DETROIT -- This American League pennant was for the owner, Mike Ilitch, who worked tirelessly to make it possible. He hired first-rate people and gave them the resources to construct these Detroit Tigers. He never wavered during a season when they were tested almost from beginning to end.
The people who care about the Tigers owe him big-time for this wild ride of a season that has gotten their favorite team into the World Series for the third time in 43 years after finishing a sweep of the AL Championship Series with an 8-1 victory over the Yankees on Thursday at Comerica Park.
It's also for the president/general manager, the brilliant, swing-for-the-fences Dave Dombrowski who built a great organization by hiring gifted people and then empowering them to do their jobs.
Dombrowski didn't just make trades, he made big trades, trades that opened him up for second-guessing, the kind of trades that either energize a franchise or haunt it for years to come.
His deals for Miguel Cabrera, Doug Fister, Max Scherzer, Austin Jackson, Omar Infante, Phil Coke and Anibal Sanchez were not all openly embraced at the time because he was forced to give up young talent and pay a price others might not have. Today, he wears the smile of a man who has led his team to the World Series twice in seven seasons.
World Series bound
The Tigers won their 11th AL pennant with their sweep of the Yankees and they will go for their fifth World Series championship.
He believed there was a window of opportunity for this franchise, and he and his staff saw things in players -- Fister was 12-30 with the Mariners -- other teams apparently didn't. He could make those deals because he'd thrown talent and resources into building a productive farm system.
It's also for the manager, the wise one, Jim Leyland, whose 48th year in professional baseball has been both one of his most difficult and also one of his most rewarding. Long respected by his peers, he guided the Tigers through a season of expectations that was at times derailed by injuries, slumps and a relentless division race with the Chicago White Sox.
Finally, it's for all those players, especially for the best pitcher on earth, Justin Verlander, and for the best hitter on earth, Cabrera, the AL Triple Crown winner. Prince Fielder delivered huge numbers after Ilitch signed him to a $214 million contract last winter.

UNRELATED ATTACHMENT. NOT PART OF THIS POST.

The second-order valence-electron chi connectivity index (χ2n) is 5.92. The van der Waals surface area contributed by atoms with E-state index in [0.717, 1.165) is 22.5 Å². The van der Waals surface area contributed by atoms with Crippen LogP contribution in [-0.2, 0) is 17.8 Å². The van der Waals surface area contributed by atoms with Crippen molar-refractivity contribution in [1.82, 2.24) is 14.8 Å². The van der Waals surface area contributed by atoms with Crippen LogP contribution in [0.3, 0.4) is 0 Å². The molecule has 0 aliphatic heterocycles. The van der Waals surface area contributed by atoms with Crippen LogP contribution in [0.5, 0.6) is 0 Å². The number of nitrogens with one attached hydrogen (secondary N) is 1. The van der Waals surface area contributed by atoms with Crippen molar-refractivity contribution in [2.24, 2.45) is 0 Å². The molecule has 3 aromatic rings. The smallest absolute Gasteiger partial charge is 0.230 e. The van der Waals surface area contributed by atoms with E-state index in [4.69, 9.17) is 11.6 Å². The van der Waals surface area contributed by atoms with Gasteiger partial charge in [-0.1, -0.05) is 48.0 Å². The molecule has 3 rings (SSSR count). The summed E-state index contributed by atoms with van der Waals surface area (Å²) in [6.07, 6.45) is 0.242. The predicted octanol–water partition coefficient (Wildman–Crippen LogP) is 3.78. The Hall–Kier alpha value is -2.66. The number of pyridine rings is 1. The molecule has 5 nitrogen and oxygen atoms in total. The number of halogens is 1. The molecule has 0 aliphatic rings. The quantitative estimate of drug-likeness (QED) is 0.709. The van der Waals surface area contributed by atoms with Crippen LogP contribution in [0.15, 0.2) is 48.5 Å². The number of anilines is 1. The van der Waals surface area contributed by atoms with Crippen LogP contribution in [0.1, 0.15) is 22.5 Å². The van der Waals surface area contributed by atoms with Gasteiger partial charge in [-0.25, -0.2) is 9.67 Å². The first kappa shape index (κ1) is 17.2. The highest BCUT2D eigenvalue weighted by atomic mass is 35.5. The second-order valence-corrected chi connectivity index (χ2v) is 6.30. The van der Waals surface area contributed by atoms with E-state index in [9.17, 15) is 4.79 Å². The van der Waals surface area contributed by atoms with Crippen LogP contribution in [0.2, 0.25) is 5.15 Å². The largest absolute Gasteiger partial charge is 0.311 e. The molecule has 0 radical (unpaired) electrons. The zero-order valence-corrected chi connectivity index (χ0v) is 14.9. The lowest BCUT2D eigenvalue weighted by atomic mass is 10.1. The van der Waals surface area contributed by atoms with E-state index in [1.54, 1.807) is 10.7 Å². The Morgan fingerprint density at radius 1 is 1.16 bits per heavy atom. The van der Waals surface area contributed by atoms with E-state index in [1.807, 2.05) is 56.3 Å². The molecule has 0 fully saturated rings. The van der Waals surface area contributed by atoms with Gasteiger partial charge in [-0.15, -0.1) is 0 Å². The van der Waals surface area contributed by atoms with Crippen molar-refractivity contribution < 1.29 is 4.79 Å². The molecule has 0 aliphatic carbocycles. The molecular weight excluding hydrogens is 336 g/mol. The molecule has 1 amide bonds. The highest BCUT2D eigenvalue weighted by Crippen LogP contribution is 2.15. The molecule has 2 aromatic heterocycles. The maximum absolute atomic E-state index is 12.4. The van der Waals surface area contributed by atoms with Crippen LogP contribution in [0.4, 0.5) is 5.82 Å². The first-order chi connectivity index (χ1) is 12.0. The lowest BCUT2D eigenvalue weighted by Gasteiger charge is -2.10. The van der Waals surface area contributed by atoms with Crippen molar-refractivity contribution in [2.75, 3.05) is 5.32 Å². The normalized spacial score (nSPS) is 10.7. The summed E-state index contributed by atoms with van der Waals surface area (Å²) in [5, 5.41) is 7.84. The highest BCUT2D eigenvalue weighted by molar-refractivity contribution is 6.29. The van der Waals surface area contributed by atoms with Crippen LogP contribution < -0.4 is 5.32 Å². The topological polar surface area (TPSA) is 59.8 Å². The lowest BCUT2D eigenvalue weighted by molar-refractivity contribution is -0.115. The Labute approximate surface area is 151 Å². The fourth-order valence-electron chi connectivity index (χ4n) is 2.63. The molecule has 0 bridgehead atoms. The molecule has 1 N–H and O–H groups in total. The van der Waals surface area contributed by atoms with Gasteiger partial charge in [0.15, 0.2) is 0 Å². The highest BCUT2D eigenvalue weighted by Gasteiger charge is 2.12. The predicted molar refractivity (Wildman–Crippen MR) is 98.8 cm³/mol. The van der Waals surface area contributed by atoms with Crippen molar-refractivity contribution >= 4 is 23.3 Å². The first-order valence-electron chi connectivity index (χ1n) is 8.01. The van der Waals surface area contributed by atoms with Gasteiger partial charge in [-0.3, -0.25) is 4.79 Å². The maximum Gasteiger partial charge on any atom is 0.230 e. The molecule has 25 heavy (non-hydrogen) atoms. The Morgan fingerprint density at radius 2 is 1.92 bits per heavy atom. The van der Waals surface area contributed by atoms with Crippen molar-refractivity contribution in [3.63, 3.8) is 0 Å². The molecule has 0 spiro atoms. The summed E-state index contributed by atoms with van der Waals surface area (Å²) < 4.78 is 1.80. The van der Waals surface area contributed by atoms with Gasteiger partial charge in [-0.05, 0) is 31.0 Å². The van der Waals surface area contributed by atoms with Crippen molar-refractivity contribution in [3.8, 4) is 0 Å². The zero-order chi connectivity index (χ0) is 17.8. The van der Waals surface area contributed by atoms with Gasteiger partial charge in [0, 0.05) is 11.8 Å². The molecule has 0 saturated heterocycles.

When the Tigers needed their stars to step up, they did just that down the stretch. The Detroit rotation gave up two earned runs -- yes, two whole earned runs -- in four games against the Yankees.
There was a great blend in the clubhouse, including wise veterans like catcher Alex Avila and kids like 21-year-old Avisail Garcia, who didn't make his Major League debut until the end of the August.
Outfielder Quintin Berry was summoned from the farm system in late May. Second baseman Infante and right-handed starter Sanchez came in late July. Center fielder Jackson spent time on the disabled list. So did Fister, outfielder Andy Dirks and Avila.
The Tigers didn't even clear .500 for good until the 85th game of the season and trailed the White Sox by three games with 15 to play. They finally passed them for good in the 155th game. Leyland says he never lost faith and pleaded with others to do the same.
There was no turning point for these AL champions. No moment when the Tigers knew they'd be able to write their own ending. Championship teams sometimes look back at the journey and point to a game that energized them or a team meeting that motivated them. These Tigers weren't into that stuff. They were a blue-collar team in a blue-collar city, and that may be their ultimate legacy.
"It's hard to explain," Fielder said. "We just started winning. It wasn't our pitching. It had been great all year. Then once we won the division, I thought we had a great shot."
Some of it was luck. Once Fister returned from the disabled list and Scherzer got completely healthy, the Tigers had baseball's best rotation. Beyond that, though, was an attitude of simply showing up each day and playing hard.
"I think they just kept grinding," Dombrowski said. "I don't think you can say there was something specific that took place. We knew we had a talented group, but we never got on that roll. It was more of a grind."
He was speaking a few steps outside a clubhouse where a wild party of champagne showers and bear hugs was going on. It wasn't the smooth ride some thought it would be, but this next step couldn't have been any sweeter.
Richard Justice is a columnist for MLB.com. Read his blog, Justice4U. This story was not subject to the approval of Major League Baseball or its clubs.